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Natural History

Llangiwg: the haunt of red kites, ravens, mystery and breath-taking scenery and the Gwenllian Daffodil.

The Gwenllian Daffodils at Llangiwg

Princess Gwenllian was the daughter of Llewelyn, the last Prince of Wales and his only child. He was killed at Cilmary, Powys in 1282. At the time, she was seven months old. Edward I was determined that the royal bloodline of Wales should end and he ordered Gwenllian to be taken to Sempringham Abbey in the wilds of Lincolnshire to be brought up as a nun. She died at the age of 54, never knowing that she was a royal princess. Welsh people never forgot her and recently a plaque was erected on one of the peaks of Snowden and there is also a memorial stone at Sempringham.

Friends may remember that I wrote about her great grandfather, Llewelyn Fawr being at Llangiwg in 1217. Now we have the opportunity to remember his great granddaughter by a strain of daffodils, aptly named "Gwenllian Daffodils". Six of these bulbs were planted around the well in 2014 and have now increased considerably. They are exceptionally pretty with a beautiful scent. Cynthia Mullan

As with many ancient churchyards, Llangiwg is a sanctuary for both flora and fauna. It is a very large area in proportion to the size of the church and is surrounded by a dry stone boundary wall which harbours lizards, grass snakes and mosses. The grass used to be scythed three times a year, with local farmers being given the hay. Sometimes a sheep or two would be put in to 'mow' the grass.

Luckily, by not following the 1970's practice of moving gravestones to facilitate the use of lawn mowers, the species rich grassland on the north side is slowly being cleared of bramble and bracken by strimming, and 'positive management'. This has revealed long hidden swathes of snowdrops and bluebells. As the year progresses foxgloves, ox-eye daisies, cranesbill, poppies and campions appear in the longer grasses, whilst birds foot trefoil, clover, buttercups and speedwells (veronicas) can be seen in the shorter grass areas. By nurturing these plants we hope to encourage more butterflies and moths to visit this special place.

Probably the churchyard's most ancient inhabitant is the yew tree behind the east window. This could be many hundreds of years old. There are also juniper, Scots pine, beech and ash trees on the north boundary. Occasionally, a box plant (Buxus Sempervirens) can be discovered by a grave. These are believed to signify that a small child or baby had been buried there and the little bush would remain small as a sad reminder to future generations of the child's premature death.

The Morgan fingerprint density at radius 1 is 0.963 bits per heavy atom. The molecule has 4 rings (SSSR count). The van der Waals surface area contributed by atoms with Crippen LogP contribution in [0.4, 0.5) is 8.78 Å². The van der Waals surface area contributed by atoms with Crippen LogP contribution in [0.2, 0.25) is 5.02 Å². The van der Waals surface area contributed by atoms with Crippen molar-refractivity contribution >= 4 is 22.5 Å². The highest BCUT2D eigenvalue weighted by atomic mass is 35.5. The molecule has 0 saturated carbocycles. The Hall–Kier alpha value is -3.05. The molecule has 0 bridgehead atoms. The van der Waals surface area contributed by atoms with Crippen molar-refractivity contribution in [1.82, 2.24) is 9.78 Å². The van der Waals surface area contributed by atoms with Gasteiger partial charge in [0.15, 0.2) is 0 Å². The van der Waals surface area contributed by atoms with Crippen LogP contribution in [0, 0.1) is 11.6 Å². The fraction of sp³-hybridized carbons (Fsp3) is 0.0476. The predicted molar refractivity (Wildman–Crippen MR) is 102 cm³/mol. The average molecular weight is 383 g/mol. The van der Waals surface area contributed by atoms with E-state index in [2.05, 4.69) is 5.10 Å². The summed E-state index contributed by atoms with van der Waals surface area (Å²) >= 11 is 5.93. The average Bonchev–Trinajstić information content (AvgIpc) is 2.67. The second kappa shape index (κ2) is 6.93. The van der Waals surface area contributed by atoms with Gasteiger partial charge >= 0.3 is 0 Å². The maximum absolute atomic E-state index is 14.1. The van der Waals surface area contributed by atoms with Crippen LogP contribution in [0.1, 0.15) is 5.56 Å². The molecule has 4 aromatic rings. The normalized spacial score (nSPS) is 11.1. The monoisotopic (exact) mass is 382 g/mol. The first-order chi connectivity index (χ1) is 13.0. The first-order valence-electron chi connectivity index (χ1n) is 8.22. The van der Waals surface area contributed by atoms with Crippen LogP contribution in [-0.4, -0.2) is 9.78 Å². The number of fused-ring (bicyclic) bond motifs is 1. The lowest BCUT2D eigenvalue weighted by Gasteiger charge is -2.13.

The gravestones too are important to a naturalist, for there are many different species of lichen on them, probably due to Llangiwg's unpolluted atmosphere at 700 feet. One stone can reveal three or four different types of lichen in varying hues of grey, green and yellow, each growing in its own little microclimate. The small ancient well, although in a sad state of repair (2010) is home to many frogs and they have even been seen hopping over recumbent gravestones!

Overhead, we see buzzards, tails fanned out, hovering over small rodents, and the occasional red kite with its enormous wing span, sometimes reaching 165 cms. Way up overhead, ravens can often be seen too, performing their aerobatics in the thermal currents. Swallows have a permanent summer home in the porch over the door. Their return in late April is welcomed by us all, for they have as much right to be there as we have. Remember to bring your binoculars and magnifying glasses. There’s a lot to see!

The former church is situated on The Barley which is 688ft./206.4m above sea level. The town of Pontardawe lies 1.5km to the south east. The name reflects the agricultural nature of the area before the advent of industry in the late 18th and 19th centuries.

The three main crops were oats, barley and wheat, oats being the most important although the primary concern was rearing animals, particularly sheep. In 1782 it is recorded that almost 140 acres of barley were sown in the parish. There were two kinds in fairly common use, the long - eared spring barley (barlys ) considered good for malt making and the square-eared variety (haidd) suitable for bread making. A local farm (Gilfach-yr-haidd) took its name from this last crop and we can assume that The Barley did the same.